The key to finding gems among stocks in the volatile, fast-changing and occasionally hazardous Canadian media sector? Follow the cash, David McFadgen says.
“Over the last couple of years, we’ve been in a yield-hungry market,” said the 45-year-old analyst at Cormark Securities Inc., who has seen massive changes in the 16 years that he has been tracking media stocks in this country. “So I look a lot at free cash flow and the potential for dividend increases, because those have a meaningful impact on stock price movements.”
That focus has been working. Stock market analytics firm StarMine Corp. ranks Mr. McFadgen in first place out of eight Canadian media-sector analysts, based on the performance of his stock recommendations for the past 24 months. He was the top-ranked analyst for 2009 and for 2010. And he ranks a close second (to Credit Suisse’s Colin Moore) for the past 12 months.
Tim Gaumer, director of fundamental research at Thomson Reuters, applauded Mr. McFadgen’s consistent superior performance over multiple time frames – in an unpredictable few years that saw some wild ups and downs in the sector.
“The volatility in this sector has been a challenge for every analyst trying to follow these stocks,” he said. “All the analysts have had some difficulty with buy-rated stocks that went down a lot or lower-rated stocks that suddenly appreciated a lot.”
“Even though [Mr. McFadgen] has had his losers as well, overall he’s had the best relative outperformance over most of these [time] periods,” he said.
Data compiled by StarMine – a service owned by Thomson Reuters – show that Mr. McFadgen’s recommendations generated excess returns of 29.2 per cent above the overall Canadian media sector over the 24 months, well ahead of second-place Vince Valentini of TD Newcrest (22.3 per cent). For the past 12 months, his 8.6-per-cent excess return is just shy of Mr. Moore’s 8.8 per cent.
StarMine’s industry excess returns ratings use each analyst’s stock recommendations to create a “long-short” investing strategy – mimicking the effect of going long on stocks the analyst rates “buy” and shorting the stocks he or she rates “sell.” This way, the analyst gets credit for both “buy”-rated stocks whose returns exceed the overall industry benchmark, and “sell”-rated stocks whose returns underperform the benchmark. (Stocks rated “strong buy” or “strong sell” are awarded double credit; ratings of “hold” or “neutral” receive no score.)
Mr. McFadgen says his process for stock picking begins with “trying to understand the business – I build a detailed model.” Then he takes a closer look at a range of factors including the earnings expectations (and the potential to beat them), a few key valuation metrics on the stock (price-to-EBITDA, price-to-free-cash-flow and dividend yield), the health of the balance sheet, and the business’s exposure (positive or negative) to the evolution of digital media.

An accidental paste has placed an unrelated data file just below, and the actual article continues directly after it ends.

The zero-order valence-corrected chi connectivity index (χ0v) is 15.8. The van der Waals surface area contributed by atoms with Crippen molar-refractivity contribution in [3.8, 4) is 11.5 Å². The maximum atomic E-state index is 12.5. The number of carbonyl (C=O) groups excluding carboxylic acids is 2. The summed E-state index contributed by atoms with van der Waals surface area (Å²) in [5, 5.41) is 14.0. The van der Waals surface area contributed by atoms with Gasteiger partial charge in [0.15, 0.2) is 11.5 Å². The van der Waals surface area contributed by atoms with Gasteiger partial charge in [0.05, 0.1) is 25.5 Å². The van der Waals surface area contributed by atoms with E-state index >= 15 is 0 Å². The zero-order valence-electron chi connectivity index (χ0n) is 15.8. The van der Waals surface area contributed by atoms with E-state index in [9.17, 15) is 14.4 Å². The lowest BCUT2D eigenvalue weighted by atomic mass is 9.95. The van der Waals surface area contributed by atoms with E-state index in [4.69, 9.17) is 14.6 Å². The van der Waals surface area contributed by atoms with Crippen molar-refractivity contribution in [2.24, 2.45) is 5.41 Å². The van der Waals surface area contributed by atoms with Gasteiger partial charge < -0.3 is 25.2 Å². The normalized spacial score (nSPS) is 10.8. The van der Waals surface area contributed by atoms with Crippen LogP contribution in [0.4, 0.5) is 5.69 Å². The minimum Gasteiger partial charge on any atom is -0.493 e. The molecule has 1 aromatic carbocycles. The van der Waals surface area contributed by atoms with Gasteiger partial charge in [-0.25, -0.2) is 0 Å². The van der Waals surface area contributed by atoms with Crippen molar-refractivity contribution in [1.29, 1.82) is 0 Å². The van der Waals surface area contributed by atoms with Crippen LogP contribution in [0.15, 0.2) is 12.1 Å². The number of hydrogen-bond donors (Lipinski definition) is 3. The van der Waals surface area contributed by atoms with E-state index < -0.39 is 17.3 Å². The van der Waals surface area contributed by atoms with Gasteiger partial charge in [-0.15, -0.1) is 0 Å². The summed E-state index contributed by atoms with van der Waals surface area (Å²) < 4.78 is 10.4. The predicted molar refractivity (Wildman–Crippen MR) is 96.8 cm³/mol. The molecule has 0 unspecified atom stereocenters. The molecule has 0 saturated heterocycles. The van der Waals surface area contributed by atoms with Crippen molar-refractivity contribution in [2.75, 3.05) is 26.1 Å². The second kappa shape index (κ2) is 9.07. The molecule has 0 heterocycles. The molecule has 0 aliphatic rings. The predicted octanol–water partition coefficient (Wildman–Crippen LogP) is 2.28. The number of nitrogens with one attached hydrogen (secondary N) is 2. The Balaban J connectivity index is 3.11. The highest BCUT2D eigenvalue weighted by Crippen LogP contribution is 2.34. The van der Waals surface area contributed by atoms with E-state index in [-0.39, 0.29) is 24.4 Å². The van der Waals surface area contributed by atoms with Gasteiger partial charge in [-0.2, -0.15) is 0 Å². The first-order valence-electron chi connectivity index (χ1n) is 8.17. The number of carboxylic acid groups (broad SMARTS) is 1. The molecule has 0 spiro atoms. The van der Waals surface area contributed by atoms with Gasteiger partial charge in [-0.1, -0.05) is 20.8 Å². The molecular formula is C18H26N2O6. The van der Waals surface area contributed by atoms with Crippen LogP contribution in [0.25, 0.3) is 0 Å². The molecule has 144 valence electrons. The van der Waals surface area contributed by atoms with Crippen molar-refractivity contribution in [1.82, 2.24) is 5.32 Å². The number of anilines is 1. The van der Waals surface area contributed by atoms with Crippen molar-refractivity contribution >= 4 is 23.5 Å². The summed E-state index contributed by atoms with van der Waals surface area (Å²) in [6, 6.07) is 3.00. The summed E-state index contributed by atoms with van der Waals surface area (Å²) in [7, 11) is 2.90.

“It’s not a cookie-cutter approach,” said the Cormark Securities Inc. analyst. “Every company is unique.”
He stressed that growth is not a major concern for deciding whether to recommend a stock in this sector.
“Even though a company might not be growing a lot, if they’re going to be generating record free cash flow – and therefore their dividend is going to be cranking up – I’d recommend it,” he said.
He said Transcontinental Inc. , for example, “is not growing – but it’s going to be generating record free cash flow, and they raised the dividend three times in the past 18 months. That’s why I recommended it.”
His current top pick, Corus Entertainment Inc. , has a similar story in some respects. The company has record free cash flow, and earlier this month raised its dividend in advance of expectations.
The difference, Mr. McFadgen said, is on the growth side. “Corus has a number of growth initiatives on the way that I think could result in higher earnings,” he said.
On the flipside, he said companies facing a major shake-up from the advent of digital media can pose a danger. For example, he’s been a long-time bear on Yellow Media Inc. , whose stock has shed about two-thirds of its value this year.
“He did a great job of warning people off that one,” Mr. Gaumer said. “It has the signs of a perfect value trap.”
Mr. McFadgen believes cash flow and dividend potential will continue to be a key driver for media stocks over the next year, as prospects for growth in the group are generally slim.
“Growth is slowing, but free cash flow is accelerating. They all have really strong balance sheets, and they’re all raising dividends,” he said.
“The valuations are not high. A lot of these stocks are trading in the five-times EBITDA range, which if you go back historically over the past 15 years, is pretty low,” he said. “The companies are not expensive.
“What we need is a better capital market environment than what we have right now,” he said. “These stocks are also highly sensitive to the economy. If the economy picks up, the earnings will pick up and the multiples will expand.”
“I would focus on companies that have large exposure to television or Internet,” he said. “The challenges are going to be on the newspaper side and radio. If you have a company with large exposure to that, you’ve got to look at it differently.”